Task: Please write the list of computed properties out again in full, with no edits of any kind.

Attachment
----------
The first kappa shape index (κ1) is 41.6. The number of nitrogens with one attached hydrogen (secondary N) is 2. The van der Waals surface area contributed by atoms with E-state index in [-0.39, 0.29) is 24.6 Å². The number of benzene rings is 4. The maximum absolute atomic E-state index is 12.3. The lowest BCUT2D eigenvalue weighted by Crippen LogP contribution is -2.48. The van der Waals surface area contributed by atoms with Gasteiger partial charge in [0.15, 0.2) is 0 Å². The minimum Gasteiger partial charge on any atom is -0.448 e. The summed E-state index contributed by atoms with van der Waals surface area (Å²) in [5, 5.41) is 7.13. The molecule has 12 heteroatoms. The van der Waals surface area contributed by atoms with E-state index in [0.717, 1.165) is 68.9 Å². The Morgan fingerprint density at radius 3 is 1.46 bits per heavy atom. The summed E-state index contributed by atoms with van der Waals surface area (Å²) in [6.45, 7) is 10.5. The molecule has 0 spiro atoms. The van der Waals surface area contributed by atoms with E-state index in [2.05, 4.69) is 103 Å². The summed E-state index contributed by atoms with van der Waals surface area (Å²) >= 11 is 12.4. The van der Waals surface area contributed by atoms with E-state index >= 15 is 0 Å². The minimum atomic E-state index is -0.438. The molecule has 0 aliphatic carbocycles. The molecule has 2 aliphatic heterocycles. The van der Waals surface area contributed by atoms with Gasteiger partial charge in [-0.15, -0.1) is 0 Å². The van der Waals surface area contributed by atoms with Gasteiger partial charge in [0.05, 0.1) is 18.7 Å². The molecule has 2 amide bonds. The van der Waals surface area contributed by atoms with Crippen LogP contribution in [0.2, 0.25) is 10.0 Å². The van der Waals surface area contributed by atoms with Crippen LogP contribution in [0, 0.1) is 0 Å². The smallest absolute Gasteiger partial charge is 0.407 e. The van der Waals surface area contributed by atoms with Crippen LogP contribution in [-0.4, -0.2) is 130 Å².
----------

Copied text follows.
The first kappa shape index (κ1) is 41.6. The number of nitrogens with one attached hydrogen (secondary N) is 2. The van der Waals surface area contributed by atoms with E-state index in [-0.39, 0.29) is 24.6 Å². The number of benzene rings is 4. The maximum absolute atomic E-state index is 12.3. The lowest BCUT2D eigenvalue weighted by Crippen LogP contribution is -2.48. The van der Waals surface area contributed by atoms with Gasteiger partial charge in [0.15, 0.2) is 0 Å². The minimum Gasteiger partial charge on any atom is -0.448 e. The summed E-state index contributed by atoms with van der Waals surface area (Å²) in [5, 5.41) is 7.13. The molecule has 12 heteroatoms. The van der Waals surface area contributed by atoms with E-state index in [0.717, 1.165) is 68.9 Å². The Morgan fingerprint density at radius 3 is 1.46 bits per heavy atom. The summed E-state index contributed by atoms with van der Waals surface area (Å²) in [6.45, 7) is 10.5. The molecule has 0 spiro atoms. The van der Waals surface area contributed by atoms with E-state index in [2.05, 4.69) is 103 Å². The summed E-state index contributed by atoms with van der Waals surface area (Å²) >= 11 is 12.4. The van der Waals surface area contributed by atoms with E-state index >= 15 is 0 Å². The minimum atomic E-state index is -0.438. The molecule has 0 aliphatic carbocycles. The molecule has 2 aliphatic heterocycles. The van der Waals surface area contributed by atoms with Gasteiger partial charge in [-0.15, -0.1) is 0 Å². The van der Waals surface area contributed by atoms with Gasteiger partial charge in [0.05, 0.1) is 18.7 Å². The molecule has 2 amide bonds. The van der Waals surface area contributed by atoms with Crippen LogP contribution in [0.2, 0.25) is 10.0 Å². The van der Waals surface area contributed by atoms with Crippen LogP contribution in [0, 0.1) is 0 Å². The smallest absolute Gasteiger partial charge is 0.407 e. The van der Waals surface area contributed by atoms with Crippen LogP contribution in [-0.4, -0.2) is 130 Å².